Adult Toy Story: Romance vs. Reality in "Air Doll"

A sad, tired man takes the late train home from work. He comes home to his consolation: dinner and conversation and lovemaking with his beautiful girlfriend. Except his girlfriend is a blow-up doll. The conversation is entirely one-sided; when the lovemaking is over, he scrubs out her removable vagina with a hose.

This has clearly been going on for some time. How long, we don’t know. The next morning, though, the doll comes to life. Or comes to something like life.

And her story begins.

There are a lot of ways to look at “Air Doll,” a beautiful, thoughtful, oddly delicate new film from acclaimed Japanese director Hirokazu Kore-ada (“Still Waiting,” “After Life,” “Nobody Knows”). And the sexual angle isn’t even the most obvious one. There’s quite a bit of sexual content in this film, but — surprisingly for a movie about a blow-up sex doll — it’s not the main focus. The existential questions — what does it mean to be alive? what does it mean to be conscious? how do we distinguish between people and non-people? — leap much more to the foreground.

But this is me. And this is CarnalNation. So let’s talk about sex.


Thus begins my latest piece on CarnalNation, Adult Toy Story: Romance vs. Reality in “Air Doll.” To find out more about what this new movie says about sex — and especially what it says about sexual intimacy — read the rest of the piece. (And if you feel inspired to comment here, please consider cross-posting your comment to Carnal Nation — they like comments there, too.) Enjoy!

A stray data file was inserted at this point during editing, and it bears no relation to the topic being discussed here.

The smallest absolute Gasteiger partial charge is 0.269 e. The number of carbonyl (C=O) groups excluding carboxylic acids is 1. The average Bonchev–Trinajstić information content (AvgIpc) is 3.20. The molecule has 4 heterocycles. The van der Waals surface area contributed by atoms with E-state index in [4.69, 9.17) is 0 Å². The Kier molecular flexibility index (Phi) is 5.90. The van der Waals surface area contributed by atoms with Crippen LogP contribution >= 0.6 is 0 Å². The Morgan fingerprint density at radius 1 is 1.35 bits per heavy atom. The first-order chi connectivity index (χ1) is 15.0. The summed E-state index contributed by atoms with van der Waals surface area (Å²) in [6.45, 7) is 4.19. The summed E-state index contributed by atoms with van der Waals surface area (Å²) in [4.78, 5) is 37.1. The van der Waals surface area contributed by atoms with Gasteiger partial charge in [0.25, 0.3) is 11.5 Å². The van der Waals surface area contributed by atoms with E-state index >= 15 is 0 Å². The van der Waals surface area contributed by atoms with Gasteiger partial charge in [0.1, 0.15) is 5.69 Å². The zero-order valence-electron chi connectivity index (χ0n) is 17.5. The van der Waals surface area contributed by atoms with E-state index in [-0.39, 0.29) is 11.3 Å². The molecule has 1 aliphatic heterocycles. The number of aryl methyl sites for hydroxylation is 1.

Adult Toy Story: Romance vs. Reality in "Air Doll"

3 thoughts on “Adult Toy Story: Romance vs. Reality in "Air Doll"

  1. 1

    If you want a far more ribald take on this idea, the Sexy Losers webcomic (winner of 6 out of 5 toilets on the “list of potentially offensive webcomics” offsensometer) had a thread about the “Dutch Wife Fairy” who brings sex toys to life.

  2. Eli

    I think your interpretation was a little harsh on Hideo; it seemed to me that he didn’t “replace” the doll because he was tired of her, but because she was hiding in the cupboard under the stairs; he’s overheard complaining about someone disposing of his stuff, although that part is fairly ambiguous.
    Also, his entire reaction to her animate status takes place within the five minutes after being suddenly confronted with his doll come alive. I think he was more conflicted than your review suggests; he did ask if she could go back to the way she was before, but he also did go after her when she ran away.
    And the doll *does* finally end up taking the erotic initiative, albeit with not-so-good results…

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